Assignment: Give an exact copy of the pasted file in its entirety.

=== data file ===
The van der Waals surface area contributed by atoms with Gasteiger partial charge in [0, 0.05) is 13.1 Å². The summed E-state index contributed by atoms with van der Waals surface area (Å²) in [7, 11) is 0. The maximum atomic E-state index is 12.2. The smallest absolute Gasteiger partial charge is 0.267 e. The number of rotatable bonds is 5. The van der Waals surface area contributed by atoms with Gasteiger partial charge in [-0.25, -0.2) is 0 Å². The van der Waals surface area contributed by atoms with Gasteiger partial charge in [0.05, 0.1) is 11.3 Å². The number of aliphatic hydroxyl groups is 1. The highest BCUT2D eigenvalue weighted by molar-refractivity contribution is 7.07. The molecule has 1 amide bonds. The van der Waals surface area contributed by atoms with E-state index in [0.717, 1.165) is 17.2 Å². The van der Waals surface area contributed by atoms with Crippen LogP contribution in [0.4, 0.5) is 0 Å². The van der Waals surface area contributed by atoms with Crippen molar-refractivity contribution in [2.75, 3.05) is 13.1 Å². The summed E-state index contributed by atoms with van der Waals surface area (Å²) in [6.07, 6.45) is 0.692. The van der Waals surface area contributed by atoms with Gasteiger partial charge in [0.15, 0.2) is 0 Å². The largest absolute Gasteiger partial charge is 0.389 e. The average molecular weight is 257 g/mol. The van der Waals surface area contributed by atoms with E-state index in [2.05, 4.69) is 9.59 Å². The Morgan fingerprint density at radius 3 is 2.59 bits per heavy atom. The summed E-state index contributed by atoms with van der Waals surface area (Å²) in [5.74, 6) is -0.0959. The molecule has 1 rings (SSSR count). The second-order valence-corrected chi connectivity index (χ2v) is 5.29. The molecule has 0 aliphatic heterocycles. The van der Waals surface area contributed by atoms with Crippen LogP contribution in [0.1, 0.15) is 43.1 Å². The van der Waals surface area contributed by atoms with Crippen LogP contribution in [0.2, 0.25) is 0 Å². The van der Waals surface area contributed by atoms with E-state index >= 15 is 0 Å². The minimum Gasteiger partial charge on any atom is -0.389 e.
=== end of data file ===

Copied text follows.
The van der Waals surface area contributed by atoms with Gasteiger partial charge in [0, 0.05) is 13.1 Å². The summed E-state index contributed by atoms with van der Waals surface area (Å²) in [7, 11) is 0. The maximum atomic E-state index is 12.2. The smallest absolute Gasteiger partial charge is 0.267 e. The number of rotatable bonds is 5. The van der Waals surface area contributed by atoms with Gasteiger partial charge in [-0.25, -0.2) is 0 Å². The van der Waals surface area contributed by atoms with Gasteiger partial charge in [0.05, 0.1) is 11.3 Å². The number of aliphatic hydroxyl groups is 1. The highest BCUT2D eigenvalue weighted by molar-refractivity contribution is 7.07. The molecule has 1 amide bonds. The van der Waals surface area contributed by atoms with E-state index in [0.717, 1.165) is 17.2 Å². The van der Waals surface area contributed by atoms with Crippen LogP contribution in [0.4, 0.5) is 0 Å². The van der Waals surface area contributed by atoms with Crippen molar-refractivity contribution in [2.75, 3.05) is 13.1 Å². The summed E-state index contributed by atoms with van der Waals surface area (Å²) in [6.07, 6.45) is 0.692. The van der Waals surface area contributed by atoms with Gasteiger partial charge in [0.15, 0.2) is 0 Å². The largest absolute Gasteiger partial charge is 0.389 e. The average molecular weight is 257 g/mol. The van der Waals surface area contributed by atoms with E-state index in [2.05, 4.69) is 9.59 Å². The Morgan fingerprint density at radius 3 is 2.59 bits per heavy atom. The summed E-state index contributed by atoms with van der Waals surface area (Å²) in [5.74, 6) is -0.0959. The molecule has 1 rings (SSSR count). The second-order valence-corrected chi connectivity index (χ2v) is 5.29. The molecule has 0 aliphatic heterocycles. The van der Waals surface area contributed by atoms with Crippen LogP contribution in [0.1, 0.15) is 43.1 Å². The van der Waals surface area contributed by atoms with Crippen LogP contribution in [0.2, 0.25) is 0 Å². The van der Waals surface area contributed by atoms with E-state index >= 15 is 0 Å². The minimum Gasteiger partial charge on any atom is -0.389 e.